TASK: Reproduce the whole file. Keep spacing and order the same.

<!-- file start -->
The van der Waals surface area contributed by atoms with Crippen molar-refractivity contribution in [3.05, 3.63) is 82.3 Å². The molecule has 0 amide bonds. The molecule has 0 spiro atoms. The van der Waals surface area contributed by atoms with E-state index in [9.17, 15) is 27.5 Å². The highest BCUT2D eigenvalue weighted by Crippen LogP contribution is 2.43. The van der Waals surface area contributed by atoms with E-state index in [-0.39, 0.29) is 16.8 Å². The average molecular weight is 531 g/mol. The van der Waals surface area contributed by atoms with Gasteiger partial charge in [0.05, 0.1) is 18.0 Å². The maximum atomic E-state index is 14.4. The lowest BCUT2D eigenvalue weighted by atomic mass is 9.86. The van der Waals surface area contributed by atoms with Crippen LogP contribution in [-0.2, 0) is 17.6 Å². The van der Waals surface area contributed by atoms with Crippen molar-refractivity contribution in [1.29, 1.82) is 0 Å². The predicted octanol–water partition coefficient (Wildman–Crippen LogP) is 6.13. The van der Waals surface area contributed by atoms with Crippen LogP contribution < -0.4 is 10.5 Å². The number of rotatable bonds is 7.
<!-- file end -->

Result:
The van der Waals surface area contributed by atoms with Crippen molar-refractivity contribution in [3.05, 3.63) is 82.3 Å². The molecule has 0 amide bonds. The molecule has 0 spiro atoms. The van der Waals surface area contributed by atoms with E-state index in [9.17, 15) is 27.5 Å². The highest BCUT2D eigenvalue weighted by Crippen LogP contribution is 2.43. The van der Waals surface area contributed by atoms with E-state index in [-0.39, 0.29) is 16.8 Å². The average molecular weight is 531 g/mol. The van der Waals surface area contributed by atoms with Gasteiger partial charge in [0.05, 0.1) is 18.0 Å². The maximum atomic E-state index is 14.4. The lowest BCUT2D eigenvalue weighted by atomic mass is 9.86. The van der Waals surface area contributed by atoms with Crippen LogP contribution in [-0.2, 0) is 17.6 Å². The van der Waals surface area contributed by atoms with Crippen molar-refractivity contribution in [1.29, 1.82) is 0 Å². The predicted octanol–water partition coefficient (Wildman–Crippen LogP) is 6.13. The van der Waals surface area contributed by atoms with Crippen LogP contribution < -0.4 is 10.5 Å². The number of rotatable bonds is 7.